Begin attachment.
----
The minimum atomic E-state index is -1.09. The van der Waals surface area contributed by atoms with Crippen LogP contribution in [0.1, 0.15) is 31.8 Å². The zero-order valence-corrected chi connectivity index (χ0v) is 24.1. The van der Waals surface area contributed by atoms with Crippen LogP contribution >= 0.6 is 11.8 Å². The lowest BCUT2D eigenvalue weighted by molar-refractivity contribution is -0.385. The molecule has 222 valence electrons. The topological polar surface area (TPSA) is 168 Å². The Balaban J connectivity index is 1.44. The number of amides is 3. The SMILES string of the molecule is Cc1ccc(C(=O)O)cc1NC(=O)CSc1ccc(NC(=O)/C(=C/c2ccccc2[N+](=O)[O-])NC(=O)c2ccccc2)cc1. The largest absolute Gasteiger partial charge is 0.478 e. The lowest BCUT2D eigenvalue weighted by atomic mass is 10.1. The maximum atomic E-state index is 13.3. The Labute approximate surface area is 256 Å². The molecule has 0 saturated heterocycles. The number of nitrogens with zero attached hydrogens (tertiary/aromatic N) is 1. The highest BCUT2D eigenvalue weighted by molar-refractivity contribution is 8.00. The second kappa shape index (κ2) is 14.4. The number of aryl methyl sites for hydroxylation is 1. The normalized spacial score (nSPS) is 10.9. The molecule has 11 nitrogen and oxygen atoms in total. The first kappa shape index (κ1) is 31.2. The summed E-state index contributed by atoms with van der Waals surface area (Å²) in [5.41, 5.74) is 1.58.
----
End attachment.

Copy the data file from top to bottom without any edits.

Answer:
The minimum atomic E-state index is -1.09. The van der Waals surface area contributed by atoms with Crippen LogP contribution in [0.1, 0.15) is 31.8 Å². The zero-order valence-corrected chi connectivity index (χ0v) is 24.1. The van der Waals surface area contributed by atoms with Crippen LogP contribution >= 0.6 is 11.8 Å². The lowest BCUT2D eigenvalue weighted by molar-refractivity contribution is -0.385. The molecule has 222 valence electrons. The topological polar surface area (TPSA) is 168 Å². The Balaban J connectivity index is 1.44. The number of amides is 3. The SMILES string of the molecule is Cc1ccc(C(=O)O)cc1NC(=O)CSc1ccc(NC(=O)/C(=C/c2ccccc2[N+](=O)[O-])NC(=O)c2ccccc2)cc1. The largest absolute Gasteiger partial charge is 0.478 e. The lowest BCUT2D eigenvalue weighted by atomic mass is 10.1. The maximum atomic E-state index is 13.3. The Labute approximate surface area is 256 Å². The molecule has 0 saturated heterocycles. The number of nitrogens with zero attached hydrogens (tertiary/aromatic N) is 1. The highest BCUT2D eigenvalue weighted by molar-refractivity contribution is 8.00. The second kappa shape index (κ2) is 14.4. The number of aryl methyl sites for hydroxylation is 1. The normalized spacial score (nSPS) is 10.9. The molecule has 11 nitrogen and oxygen atoms in total. The first kappa shape index (κ1) is 31.2. The summed E-state index contributed by atoms with van der Waals surface area (Å²) in [5.41, 5.74) is 1.58.